In between visits to Italy and Greece, I was able to find time to duck over to London for 48 hours, to catch up with some friends around Savile Row and Spitalfields, but principally to go and see Teemu at Cleverley’s workshop and showroom at the Royal Arcade in London, for the fitting of my bespoke double monk’s commissioned at Double Monk in Melbourne, earlier this year and it made sense to organise to catch up while I was nearby.
Cleverley’s have a cozy shopfront, with the expansive ready-to-wear range lining two of the four walls. Space is made for a couple of small chairs, with the staircase taking up the front right corner. This is the original version of vertical integration and you can take it literally, with a small rectangle of space on each level and the spiral staircase dropping in to the basement, or up to the workshop, office and last room, spread over a few more floors.
After chatting for a while, Teemu brought my shoes out to try on and, given it’s the first pair of shoes I’ve commissioned from Cleverley’s, he’s done a good job.
The main point of having any clothing made bespoke, is fit. The creativity and flexibility of bespoke is a major part of its attraction, but most of us usually err towards classic styles, with room for subtle individual areas of personalisation (on this pair, I’ve had a fish punched in to the heel, as well as a couple of other small details). The most important and greatest point of value for bespoke is simply the fit. Well made and fitted bespoke clothing fits like nothing else, molded to you, and with a tendency to change the way you look at anything else you wear from then on.
The most noticeable takeaway from this fitting was the support of my instep. I have fairly flat feet, so instep support has never been a huge concern for me, but once that support is there, you question how you got by without it before. Anyone with higher arches is likely to feel this doubly. Overall, there really wasn’t a huge amount for Teemu and I to run through as the fit was very good. The only thing he’ll change is to give me a little more room in the closure of the right shoe, as it was a bit tight. To do this, he has to open up the welt stitches on the sole of the shoe and let the upper out a tad more. This is the reason Teemu and many other bespoke makers choose to have a first fitting without the soles attached, otherwise it would mean completely disassembling and rebuilding the sole. It’s probably best compared to a first/basted fitting for a suit, with loose stitches in place, allowing for adjustments to be made before final stitches are completed.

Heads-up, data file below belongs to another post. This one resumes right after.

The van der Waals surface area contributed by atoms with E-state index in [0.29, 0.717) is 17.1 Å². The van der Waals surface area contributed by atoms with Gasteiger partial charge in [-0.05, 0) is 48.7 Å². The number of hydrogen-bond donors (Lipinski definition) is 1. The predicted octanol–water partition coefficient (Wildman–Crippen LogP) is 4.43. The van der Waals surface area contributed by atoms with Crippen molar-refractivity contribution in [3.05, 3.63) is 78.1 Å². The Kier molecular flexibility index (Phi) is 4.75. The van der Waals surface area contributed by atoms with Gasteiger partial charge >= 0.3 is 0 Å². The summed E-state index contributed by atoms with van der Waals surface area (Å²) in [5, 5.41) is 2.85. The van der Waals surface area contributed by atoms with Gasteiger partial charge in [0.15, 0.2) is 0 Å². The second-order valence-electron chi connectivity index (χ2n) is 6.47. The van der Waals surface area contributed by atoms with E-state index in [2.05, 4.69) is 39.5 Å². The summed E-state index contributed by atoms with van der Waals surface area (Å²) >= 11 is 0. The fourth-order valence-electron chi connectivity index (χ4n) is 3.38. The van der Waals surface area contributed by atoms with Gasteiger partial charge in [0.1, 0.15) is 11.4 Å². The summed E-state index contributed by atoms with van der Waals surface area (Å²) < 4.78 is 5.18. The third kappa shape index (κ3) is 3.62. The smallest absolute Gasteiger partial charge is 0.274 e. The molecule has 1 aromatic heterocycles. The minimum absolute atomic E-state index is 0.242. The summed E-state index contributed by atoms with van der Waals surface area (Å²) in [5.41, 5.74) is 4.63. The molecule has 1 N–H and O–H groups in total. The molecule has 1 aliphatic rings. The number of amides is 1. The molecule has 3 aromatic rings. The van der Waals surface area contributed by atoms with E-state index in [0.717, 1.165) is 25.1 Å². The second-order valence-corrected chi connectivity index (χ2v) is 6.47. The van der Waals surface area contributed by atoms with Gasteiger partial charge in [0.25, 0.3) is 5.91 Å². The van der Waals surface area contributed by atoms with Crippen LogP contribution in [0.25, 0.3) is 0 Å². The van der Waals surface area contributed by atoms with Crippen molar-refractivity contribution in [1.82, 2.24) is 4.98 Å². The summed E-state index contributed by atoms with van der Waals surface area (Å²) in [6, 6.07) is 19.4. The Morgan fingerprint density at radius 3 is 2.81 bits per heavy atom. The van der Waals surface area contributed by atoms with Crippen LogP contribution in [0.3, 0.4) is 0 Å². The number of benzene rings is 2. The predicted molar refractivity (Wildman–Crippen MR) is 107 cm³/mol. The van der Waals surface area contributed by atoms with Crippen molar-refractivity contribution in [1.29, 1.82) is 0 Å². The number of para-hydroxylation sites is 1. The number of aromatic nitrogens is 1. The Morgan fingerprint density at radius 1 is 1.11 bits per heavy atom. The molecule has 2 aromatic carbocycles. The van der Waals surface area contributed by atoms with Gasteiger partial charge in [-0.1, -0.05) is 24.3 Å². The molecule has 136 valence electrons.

You can see some slight puckering where the buckle (running horizontally) meets the leather of the upper. That’s normal, given that the soles haven’t yet been attached. Once they’re on, they’ll pull the leather taught, removing the extra allowance which is there at the moment.
The overall shape of the shoes is classic Cleverley, slightly elongated with a subtly squared off toe. The colour of the leather (antique whisky) has come up very well and they’ll be as versatile as I’d hoped, able to be worn with a range of suits and, hopefully, jeans and chino’s.
Teemu had arranged to have the rest of the team sign the insole of the shoe (another request I’d made), which will be hidden under the foot-bed of the completed shoe. The fish had been punched in to the heel, which looks great, but isn’t obvious.
Once we’d covered off everything we needed to for the double monks, we went upstairs to see the workshop. The first thing to hit me was the authenticity of the space. It feels like high school wood work. Bundles of leather laying on tables, tools at rest waiting to be picked up again and bits of old cork collecting in corners. This theme of authenticity is consistent, with many of the leading craftspeople in menswear tucked away in small, unpretentious workshops, producing amazing products (such as Ambrosi in Naples or Marfin shaving brushes).
Before I headed off we made a quick detour into the “last” room, on the top floor. It’s now so heavy with the weight of hand carved lasts that the floor has had to be structurally reinforced. The lasts typically stay in this room for around 5 years, at which point, if a customer hasn’t had a need to order another pair, they go in to storage (the lasts, not the customer).
Teemu and George are about to arrive back in Melbourne and they’re bringing the finished shoes, so I’ll write about the finished pair once I’ve had some time to wear them in, in the next few weeks.